Commentary on 1 Peter 1:17-23
1 Peter has an important word to speak; both for those who feel alienated from society and for those who find themselves comfortable within it.
Many of the people to whom it was written lived as outsiders in their communities. Others had grown up in the area and knew the local culture well but had left the faith they were raised in to become Christians. Whether they were Jews who had become Christians, or foreigners who had moved into the area, or natives of another region who had converted to Christianity, they were regarded by the insiders as strangers, as other, and different. 1 Peter calls them to embrace their otherness and live it out with utter commitment, seeing it not as a stigma, but as a priceless gift.
Through Jesus’ resurrection, 1 Peter says, God has given Christians a new birth into a new family. The precious gift of Christ’s lifeblood has redeemed them, that is, set them free from the old way of life handed down by their ancestors. From the vantage point of their new life, their ancestral traditions are revealed as empty and pointless, with no lasting value. Surely in this passage the author is thinking primarily of Gentile converts; it is inconceivable that a writer who relies so heavily on images and stories from the Hebrew Bible would refer to Jewish tradition as futile.
In fact, it is striking that the author would dismiss any ancient tradition as futile. In that culture, the older an idea was, the more valuable it was. New ideas might be interesting, but they did not have the weight and worth of traditions that were rooted in antiquity. Notably, 1 Peter does not say that newer is better. It argues that Christian faith has the oldest, deepest roots of all: Christ was known before the foundation of the world.
Those who believe in Christ and who, through him, place their trust and hope in God have become members of God’s family. In a world where peoples’ lives revolved around acquiring social honor and avoiding social shame, what could be more honorable than being a child of God? Since Christians call God “Father,” 1 Peter urges them to conduct themselves as God’s children. That means modeling their behavior and their values not after their culture or their ancestral tradition, but after God, the parent who has given them new birth.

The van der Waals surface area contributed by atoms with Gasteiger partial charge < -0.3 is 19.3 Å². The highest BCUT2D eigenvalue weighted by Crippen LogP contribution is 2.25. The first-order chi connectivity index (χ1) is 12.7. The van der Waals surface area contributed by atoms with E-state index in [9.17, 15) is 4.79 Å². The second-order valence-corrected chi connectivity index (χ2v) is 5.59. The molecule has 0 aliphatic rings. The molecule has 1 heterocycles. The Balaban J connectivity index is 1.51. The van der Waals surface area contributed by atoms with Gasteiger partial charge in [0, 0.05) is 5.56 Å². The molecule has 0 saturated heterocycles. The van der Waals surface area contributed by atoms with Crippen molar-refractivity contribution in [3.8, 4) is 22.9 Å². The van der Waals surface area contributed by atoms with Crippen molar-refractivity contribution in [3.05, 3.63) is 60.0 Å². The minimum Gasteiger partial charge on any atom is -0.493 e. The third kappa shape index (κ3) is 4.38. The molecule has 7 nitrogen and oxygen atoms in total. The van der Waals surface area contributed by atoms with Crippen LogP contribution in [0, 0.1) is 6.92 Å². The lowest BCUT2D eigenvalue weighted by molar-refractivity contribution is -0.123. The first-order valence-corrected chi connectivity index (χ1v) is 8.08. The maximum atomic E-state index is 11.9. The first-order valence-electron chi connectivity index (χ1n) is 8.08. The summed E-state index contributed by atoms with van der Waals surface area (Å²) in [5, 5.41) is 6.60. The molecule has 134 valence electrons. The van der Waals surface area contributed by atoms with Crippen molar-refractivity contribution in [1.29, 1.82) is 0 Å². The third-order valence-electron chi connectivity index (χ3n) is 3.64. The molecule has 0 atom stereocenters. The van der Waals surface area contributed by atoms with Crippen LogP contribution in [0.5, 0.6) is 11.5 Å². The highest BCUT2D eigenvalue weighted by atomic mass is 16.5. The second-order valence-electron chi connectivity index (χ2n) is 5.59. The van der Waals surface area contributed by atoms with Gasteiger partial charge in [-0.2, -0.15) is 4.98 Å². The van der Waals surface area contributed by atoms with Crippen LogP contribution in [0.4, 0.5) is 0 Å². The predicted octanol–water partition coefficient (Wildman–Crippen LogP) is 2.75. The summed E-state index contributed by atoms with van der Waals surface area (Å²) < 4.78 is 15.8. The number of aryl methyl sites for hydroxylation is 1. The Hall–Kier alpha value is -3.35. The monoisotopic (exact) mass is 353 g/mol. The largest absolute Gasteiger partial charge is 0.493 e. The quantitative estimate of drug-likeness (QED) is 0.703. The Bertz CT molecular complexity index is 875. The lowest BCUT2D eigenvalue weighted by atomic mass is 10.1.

In the passage just before this text, the author urges Christians to be holy because God is holy. The reading for the third Sunday of Easter describes what holiness looks like in human form and in everyday life. Since God shows no favoritism in judgment, Christians too must set aside the social norms and love each other without hypocrisy.
People who practice God-like love do not ignore the unemployed single parent in their community so that they can shower help and attention on the CEO of a major local business. They do not measure the worth of members of their congregation by the size of their pledge. Love is not a strategy for gaining honor and prominence within the community. Instead, genuine love comes from the heart and pays no attention to the social or economic status of the beloved. 1 Peter calls Christians to love eagerly, with outstretched hands, not waiting timidly in the background for someone to ask them for help, but throwing themselves enthusiastically and persistently into the hard work of active love for neighbors.
At the end of the passage the author circles back to the energy source and origin of holy behavior. Loving as God loves is not merely a natural human impulse. Holy love flows from the living Word of God, the seed from which new life grows. Being loved, honored, and welcomed by God frees people to love, honor, and welcome others. Outcasts become family. Where divine love lives and grows, no one is a stranger, an outsider, or an alien. God’s love creates a secure and lasting home for all.